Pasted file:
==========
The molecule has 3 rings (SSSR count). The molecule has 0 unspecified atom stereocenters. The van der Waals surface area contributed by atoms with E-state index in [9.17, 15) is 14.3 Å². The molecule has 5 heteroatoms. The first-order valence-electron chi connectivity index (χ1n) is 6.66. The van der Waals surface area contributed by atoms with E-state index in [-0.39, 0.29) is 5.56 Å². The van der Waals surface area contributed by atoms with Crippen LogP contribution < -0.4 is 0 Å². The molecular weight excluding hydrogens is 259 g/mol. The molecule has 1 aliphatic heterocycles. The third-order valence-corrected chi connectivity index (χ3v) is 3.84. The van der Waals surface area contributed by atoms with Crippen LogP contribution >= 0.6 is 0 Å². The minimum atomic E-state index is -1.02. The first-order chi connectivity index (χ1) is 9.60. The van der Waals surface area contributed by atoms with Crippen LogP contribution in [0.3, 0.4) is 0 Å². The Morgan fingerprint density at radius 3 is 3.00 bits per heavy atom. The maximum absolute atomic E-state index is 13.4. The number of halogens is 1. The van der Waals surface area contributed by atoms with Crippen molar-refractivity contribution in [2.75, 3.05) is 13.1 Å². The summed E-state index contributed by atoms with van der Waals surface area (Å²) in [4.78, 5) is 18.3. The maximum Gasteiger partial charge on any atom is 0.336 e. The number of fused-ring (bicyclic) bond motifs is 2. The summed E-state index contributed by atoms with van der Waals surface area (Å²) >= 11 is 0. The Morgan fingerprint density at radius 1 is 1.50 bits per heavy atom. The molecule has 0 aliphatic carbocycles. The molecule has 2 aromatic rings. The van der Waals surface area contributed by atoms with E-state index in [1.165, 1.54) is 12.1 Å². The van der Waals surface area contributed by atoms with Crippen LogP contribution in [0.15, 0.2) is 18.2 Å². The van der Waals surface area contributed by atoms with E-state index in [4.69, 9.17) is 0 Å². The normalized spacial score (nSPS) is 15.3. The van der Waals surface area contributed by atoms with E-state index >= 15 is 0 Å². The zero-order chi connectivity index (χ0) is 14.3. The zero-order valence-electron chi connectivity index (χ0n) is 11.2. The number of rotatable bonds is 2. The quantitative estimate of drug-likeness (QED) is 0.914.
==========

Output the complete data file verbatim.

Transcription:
The molecule has 3 rings (SSSR count). The molecule has 0 unspecified atom stereocenters. The van der Waals surface area contributed by atoms with E-state index in [9.17, 15) is 14.3 Å². The molecule has 5 heteroatoms. The first-order valence-electron chi connectivity index (χ1n) is 6.66. The van der Waals surface area contributed by atoms with E-state index in [-0.39, 0.29) is 5.56 Å². The van der Waals surface area contributed by atoms with Crippen LogP contribution < -0.4 is 0 Å². The molecular weight excluding hydrogens is 259 g/mol. The molecule has 1 aliphatic heterocycles. The third-order valence-corrected chi connectivity index (χ3v) is 3.84. The van der Waals surface area contributed by atoms with Crippen LogP contribution >= 0.6 is 0 Å². The minimum atomic E-state index is -1.02. The first-order chi connectivity index (χ1) is 9.60. The van der Waals surface area contributed by atoms with Crippen LogP contribution in [0.3, 0.4) is 0 Å². The Morgan fingerprint density at radius 3 is 3.00 bits per heavy atom. The maximum absolute atomic E-state index is 13.4. The number of halogens is 1. The van der Waals surface area contributed by atoms with Crippen molar-refractivity contribution in [2.75, 3.05) is 13.1 Å². The summed E-state index contributed by atoms with van der Waals surface area (Å²) in [4.78, 5) is 18.3. The maximum Gasteiger partial charge on any atom is 0.336 e. The number of fused-ring (bicyclic) bond motifs is 2. The summed E-state index contributed by atoms with van der Waals surface area (Å²) >= 11 is 0. The Morgan fingerprint density at radius 1 is 1.50 bits per heavy atom. The molecule has 0 aliphatic carbocycles. The molecule has 2 aromatic rings. The van der Waals surface area contributed by atoms with E-state index in [1.165, 1.54) is 12.1 Å². The van der Waals surface area contributed by atoms with Crippen LogP contribution in [0.15, 0.2) is 18.2 Å². The van der Waals surface area contributed by atoms with E-state index in [4.69, 9.17) is 0 Å². The normalized spacial score (nSPS) is 15.3. The van der Waals surface area contributed by atoms with E-state index >= 15 is 0 Å². The zero-order chi connectivity index (χ0) is 14.3. The zero-order valence-electron chi connectivity index (χ0n) is 11.2. The number of rotatable bonds is 2. The quantitative estimate of drug-likeness (QED) is 0.914.